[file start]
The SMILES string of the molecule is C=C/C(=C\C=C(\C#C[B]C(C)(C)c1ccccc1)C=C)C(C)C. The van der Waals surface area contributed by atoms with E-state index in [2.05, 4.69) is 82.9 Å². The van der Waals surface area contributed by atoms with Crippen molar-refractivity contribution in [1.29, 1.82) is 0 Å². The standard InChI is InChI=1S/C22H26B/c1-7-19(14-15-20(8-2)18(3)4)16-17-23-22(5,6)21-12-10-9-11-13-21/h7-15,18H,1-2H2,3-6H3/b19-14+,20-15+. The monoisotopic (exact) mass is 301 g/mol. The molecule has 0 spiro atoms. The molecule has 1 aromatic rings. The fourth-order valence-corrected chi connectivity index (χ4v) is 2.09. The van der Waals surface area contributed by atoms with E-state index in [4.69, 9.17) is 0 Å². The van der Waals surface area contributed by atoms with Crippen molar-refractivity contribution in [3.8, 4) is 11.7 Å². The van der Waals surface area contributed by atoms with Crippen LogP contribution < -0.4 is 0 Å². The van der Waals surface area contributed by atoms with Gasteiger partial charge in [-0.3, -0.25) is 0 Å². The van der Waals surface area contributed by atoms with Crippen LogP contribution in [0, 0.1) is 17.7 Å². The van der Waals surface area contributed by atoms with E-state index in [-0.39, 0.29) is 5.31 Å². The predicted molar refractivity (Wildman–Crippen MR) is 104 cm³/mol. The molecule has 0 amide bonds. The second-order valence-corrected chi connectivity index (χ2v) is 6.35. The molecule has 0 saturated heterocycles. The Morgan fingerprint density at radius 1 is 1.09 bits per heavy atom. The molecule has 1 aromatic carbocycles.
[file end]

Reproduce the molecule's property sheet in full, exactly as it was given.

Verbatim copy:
The SMILES string of the molecule is C=C/C(=C\C=C(\C#C[B]C(C)(C)c1ccccc1)C=C)C(C)C. The van der Waals surface area contributed by atoms with E-state index in [2.05, 4.69) is 82.9 Å². The van der Waals surface area contributed by atoms with Crippen molar-refractivity contribution in [1.29, 1.82) is 0 Å². The standard InChI is InChI=1S/C22H26B/c1-7-19(14-15-20(8-2)18(3)4)16-17-23-22(5,6)21-12-10-9-11-13-21/h7-15,18H,1-2H2,3-6H3/b19-14+,20-15+. The monoisotopic (exact) mass is 301 g/mol. The molecule has 0 spiro atoms. The molecule has 1 aromatic rings. The fourth-order valence-corrected chi connectivity index (χ4v) is 2.09. The van der Waals surface area contributed by atoms with E-state index in [4.69, 9.17) is 0 Å². The van der Waals surface area contributed by atoms with Crippen molar-refractivity contribution in [3.8, 4) is 11.7 Å². The van der Waals surface area contributed by atoms with Crippen LogP contribution < -0.4 is 0 Å². The van der Waals surface area contributed by atoms with Gasteiger partial charge in [-0.3, -0.25) is 0 Å². The van der Waals surface area contributed by atoms with Crippen LogP contribution in [0, 0.1) is 17.7 Å². The van der Waals surface area contributed by atoms with E-state index in [-0.39, 0.29) is 5.31 Å². The predicted molar refractivity (Wildman–Crippen MR) is 104 cm³/mol. The molecule has 0 amide bonds. The second-order valence-corrected chi connectivity index (χ2v) is 6.35. The molecule has 0 saturated heterocycles. The Morgan fingerprint density at radius 1 is 1.09 bits per heavy atom. The molecule has 1 aromatic carbocycles.